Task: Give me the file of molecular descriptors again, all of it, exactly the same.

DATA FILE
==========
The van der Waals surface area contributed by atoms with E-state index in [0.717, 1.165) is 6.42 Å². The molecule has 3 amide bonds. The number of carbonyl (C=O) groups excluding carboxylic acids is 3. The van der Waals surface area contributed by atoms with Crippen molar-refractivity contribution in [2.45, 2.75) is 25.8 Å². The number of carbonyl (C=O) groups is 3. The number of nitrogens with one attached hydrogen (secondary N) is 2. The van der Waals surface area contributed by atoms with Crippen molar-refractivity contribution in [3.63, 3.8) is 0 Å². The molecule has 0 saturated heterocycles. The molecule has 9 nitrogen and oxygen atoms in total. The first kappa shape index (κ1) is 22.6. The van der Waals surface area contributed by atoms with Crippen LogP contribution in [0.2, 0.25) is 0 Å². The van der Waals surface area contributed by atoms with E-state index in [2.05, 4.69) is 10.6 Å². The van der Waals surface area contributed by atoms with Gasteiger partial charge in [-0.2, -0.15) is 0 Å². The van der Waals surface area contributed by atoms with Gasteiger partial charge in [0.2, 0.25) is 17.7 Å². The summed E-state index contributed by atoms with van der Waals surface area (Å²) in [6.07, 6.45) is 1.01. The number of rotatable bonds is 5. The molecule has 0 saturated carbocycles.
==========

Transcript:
The van der Waals surface area contributed by atoms with E-state index in [0.717, 1.165) is 6.42 Å². The molecule has 3 amide bonds. The number of carbonyl (C=O) groups excluding carboxylic acids is 3. The van der Waals surface area contributed by atoms with Crippen molar-refractivity contribution in [2.45, 2.75) is 25.8 Å². The number of carbonyl (C=O) groups is 3. The number of nitrogens with one attached hydrogen (secondary N) is 2. The van der Waals surface area contributed by atoms with Crippen molar-refractivity contribution in [3.63, 3.8) is 0 Å². The molecule has 0 saturated heterocycles. The molecule has 9 nitrogen and oxygen atoms in total. The first kappa shape index (κ1) is 22.6. The van der Waals surface area contributed by atoms with Crippen LogP contribution in [0.2, 0.25) is 0 Å². The van der Waals surface area contributed by atoms with E-state index in [2.05, 4.69) is 10.6 Å². The van der Waals surface area contributed by atoms with Gasteiger partial charge in [-0.2, -0.15) is 0 Å². The van der Waals surface area contributed by atoms with Gasteiger partial charge in [0.2, 0.25) is 17.7 Å². The summed E-state index contributed by atoms with van der Waals surface area (Å²) in [6.07, 6.45) is 1.01. The number of rotatable bonds is 5. The molecule has 0 saturated carbocycles.